Stories from 14 July 2011
Cuba: On Queue
“The queue in Cuba…is our music, our magic, our politics. It is the place where we philosophise…the campfire around which we perform our daily routines: conversing, falling for and out with people and, quipping”: A Cuban in London says you haven't seen a real line until you line up in...
Jamaica: Coming Out
“Jamaican attitudes towards homosexuality are shifting,” explains Active Voice, adding: “Those who militate on behalf of gay rights here and elsewhere need to respond to this, rather than to non-existent straw men.”
Russia: Putin-Stolypin Liberalism
Sean's Russia Blog writes about Russian Prime Minister Vladimir Putin inaugurating a monument to his early 20th century predecessor Pjotr Stolypin, and discusses how this link serves the interests of advancing a specific type of Russian liberalism.
South Sudan: Messages of #LoveFromSudan
On the eve of the independence of South Sudan, a group of young Sudanese started a movement that is trying to start a conversation between North and South to create mutual friendship between both sides and link young citizens of the two countries. The movement uses the hashtag #lovefromsudan.
Japan: Indie Music Rocks the Nukes
With a spreading nuclear crisis and related issues such as radiation fears, new energy policies on the horizon and an uncertain future for the operating reactors, Japanese netizens have started a revival of music videos with a clear anti-nuclear message.
South Korea Aims to Regulate Bloggers Getting Paid by Companies
South Korea's Fair Trade Commission has decided to regulate incentives given to influential bloggers who write favorable reviews for companies. Francis Tan of the Next Web site commented on the purpose of the regulation and its possible side effects.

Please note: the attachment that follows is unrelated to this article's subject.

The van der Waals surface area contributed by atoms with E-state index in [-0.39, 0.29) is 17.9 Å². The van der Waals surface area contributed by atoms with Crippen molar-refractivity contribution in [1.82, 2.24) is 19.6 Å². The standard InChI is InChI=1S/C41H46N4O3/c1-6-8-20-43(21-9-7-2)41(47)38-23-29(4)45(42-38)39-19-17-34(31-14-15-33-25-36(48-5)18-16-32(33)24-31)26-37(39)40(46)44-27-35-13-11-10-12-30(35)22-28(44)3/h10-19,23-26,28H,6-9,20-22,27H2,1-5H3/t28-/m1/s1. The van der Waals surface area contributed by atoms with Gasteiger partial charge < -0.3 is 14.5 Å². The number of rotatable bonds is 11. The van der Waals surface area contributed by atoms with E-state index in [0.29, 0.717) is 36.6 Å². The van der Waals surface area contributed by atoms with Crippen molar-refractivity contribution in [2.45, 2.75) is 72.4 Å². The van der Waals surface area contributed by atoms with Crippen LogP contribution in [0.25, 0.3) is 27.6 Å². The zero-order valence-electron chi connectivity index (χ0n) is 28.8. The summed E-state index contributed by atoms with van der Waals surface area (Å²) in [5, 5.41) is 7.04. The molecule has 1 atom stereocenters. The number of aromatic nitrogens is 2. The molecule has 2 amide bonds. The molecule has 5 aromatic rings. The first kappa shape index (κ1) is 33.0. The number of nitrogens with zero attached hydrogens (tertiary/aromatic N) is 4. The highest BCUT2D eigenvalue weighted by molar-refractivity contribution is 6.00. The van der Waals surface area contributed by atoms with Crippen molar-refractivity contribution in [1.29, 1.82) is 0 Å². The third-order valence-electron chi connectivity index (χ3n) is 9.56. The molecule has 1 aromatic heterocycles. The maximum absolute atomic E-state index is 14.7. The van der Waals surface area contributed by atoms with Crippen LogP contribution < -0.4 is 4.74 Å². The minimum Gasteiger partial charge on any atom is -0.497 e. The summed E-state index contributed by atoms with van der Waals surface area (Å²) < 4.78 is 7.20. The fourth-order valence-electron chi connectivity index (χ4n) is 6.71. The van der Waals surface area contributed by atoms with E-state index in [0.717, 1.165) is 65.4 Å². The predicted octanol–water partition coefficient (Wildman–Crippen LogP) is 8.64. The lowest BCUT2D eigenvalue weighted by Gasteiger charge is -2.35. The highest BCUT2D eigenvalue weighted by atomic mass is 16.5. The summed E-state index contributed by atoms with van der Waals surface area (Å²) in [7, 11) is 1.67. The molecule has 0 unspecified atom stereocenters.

Turkmenistan: Israel's trip over geopolitics
Few observers are aware of Israel’s strange diplomatic dance with Turkmenistan, which has involved the Tel Aviv’s attempts to court Ashgabat as a potential lever against Iran, Emerson reports.
Kazakhstan: WordPress banned because of two blogs
Information about the WordPress ban in Kazakhstan is slowly trickling out. On 15 July, it was revealed that the ban is ostensibly due to two WordPress blogs that fell afoul of Kazakh censors, Schwartz writes.
Uzbekistan: World-known brands to denounce child labor
Wal-Mart, Macy’s, Eileen Fisher, Nautica, Gear for Sports, The Jones Group, Liz Claiborne and Nike are among the first companies to sign a pledge boycotting the use of Uzbekistan-sourced cotton until the International Labor Organization determines that forced child labor is no longer an issue in the country, reports Abulfazal.
Kazkahstan: The Sting of Criticism
KZBlog reports that famous singer Sting, who was scheduled to play for the Kazakh president's birthday and the Day of Astana (capital of Kazakhstan) festivities, cancelled his engagement after Amnesty International apprised him of the situation with human rights situation in Kazakhstan.
Afghanistan: Study on the Taliban's rules and actions
Nick Fielding writes about the report into the Taliban's code of conduct, using it to gain an insight into the organisation itself.
Afghanistan: Continued fracturing of politics
Joshua Foust reviews political factions in Afghanistan, trying to map out different parties in Afghan politics – both political actors, insurgency groupings and marginal gangs.
Russia: Autocrats and Balancers
Streetwise Professor argues that power in Russia is about projecting an image of the leader as an autocrat, whereas “he” in real terms is a balancer between conflicting interests with little influence over bureaucracy.
Turkmenistan: Explosion of online activity
Joshua Foust comments on the recent news about the emergence of new social groups forming online in Turkmenistan, and argues how effective they can be at gathering information.
Russia: Lasting Legacy of Landladies
Natalia Antonova writes about her Moscow landlady as an example of the constant problems lasting Soviet mentality creates in everyday life.
Russia: Military Police to Stop Penalism in Armed Forces
Streetwise Professor reports of plans to found a Military Police corps to fight penalism and violence in the Russian Armed Forces, and argues that combining two of the most violent institutions in Russia is not a good idea to get rid of violence.
Africa: Of Misunderstandings, the Best Laid Plans and Language Challenge
Find out about what's on the minds of a variety of African bloggers with Global Voices author Paula Odhiambo.